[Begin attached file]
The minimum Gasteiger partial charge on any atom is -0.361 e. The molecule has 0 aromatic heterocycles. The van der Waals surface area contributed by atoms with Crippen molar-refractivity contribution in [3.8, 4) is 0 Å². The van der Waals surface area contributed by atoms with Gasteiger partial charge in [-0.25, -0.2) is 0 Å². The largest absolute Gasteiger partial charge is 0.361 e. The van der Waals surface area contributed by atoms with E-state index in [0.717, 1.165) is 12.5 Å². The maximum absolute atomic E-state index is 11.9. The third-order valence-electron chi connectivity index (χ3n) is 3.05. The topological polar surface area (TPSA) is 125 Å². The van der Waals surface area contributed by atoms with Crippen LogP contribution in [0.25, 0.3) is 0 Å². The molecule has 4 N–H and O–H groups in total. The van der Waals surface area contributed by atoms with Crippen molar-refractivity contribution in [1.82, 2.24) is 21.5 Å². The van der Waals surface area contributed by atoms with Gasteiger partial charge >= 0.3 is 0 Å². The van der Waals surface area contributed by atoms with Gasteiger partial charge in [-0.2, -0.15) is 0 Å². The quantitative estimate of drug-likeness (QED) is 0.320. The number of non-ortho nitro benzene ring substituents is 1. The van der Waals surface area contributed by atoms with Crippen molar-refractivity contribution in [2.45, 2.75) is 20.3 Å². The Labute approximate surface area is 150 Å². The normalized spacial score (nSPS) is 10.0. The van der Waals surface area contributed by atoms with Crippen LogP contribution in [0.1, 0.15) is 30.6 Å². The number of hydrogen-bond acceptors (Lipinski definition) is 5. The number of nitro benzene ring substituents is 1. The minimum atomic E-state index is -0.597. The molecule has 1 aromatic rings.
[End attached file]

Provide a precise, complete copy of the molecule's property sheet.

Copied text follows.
The minimum Gasteiger partial charge on any atom is -0.361 e. The molecule has 0 aromatic heterocycles. The van der Waals surface area contributed by atoms with Crippen molar-refractivity contribution in [3.8, 4) is 0 Å². The van der Waals surface area contributed by atoms with Gasteiger partial charge in [-0.25, -0.2) is 0 Å². The largest absolute Gasteiger partial charge is 0.361 e. The van der Waals surface area contributed by atoms with E-state index in [0.717, 1.165) is 12.5 Å². The maximum absolute atomic E-state index is 11.9. The third-order valence-electron chi connectivity index (χ3n) is 3.05. The topological polar surface area (TPSA) is 125 Å². The van der Waals surface area contributed by atoms with Crippen LogP contribution in [0.25, 0.3) is 0 Å². The molecule has 4 N–H and O–H groups in total. The van der Waals surface area contributed by atoms with Crippen molar-refractivity contribution in [1.82, 2.24) is 21.5 Å². The van der Waals surface area contributed by atoms with Gasteiger partial charge >= 0.3 is 0 Å². The van der Waals surface area contributed by atoms with Gasteiger partial charge in [-0.2, -0.15) is 0 Å². The quantitative estimate of drug-likeness (QED) is 0.320. The number of non-ortho nitro benzene ring substituents is 1. The van der Waals surface area contributed by atoms with Crippen molar-refractivity contribution in [2.45, 2.75) is 20.3 Å². The Labute approximate surface area is 150 Å². The normalized spacial score (nSPS) is 10.0. The van der Waals surface area contributed by atoms with Crippen LogP contribution in [0.1, 0.15) is 30.6 Å². The number of hydrogen-bond acceptors (Lipinski definition) is 5. The number of nitro benzene ring substituents is 1. The minimum atomic E-state index is -0.597. The molecule has 1 aromatic rings.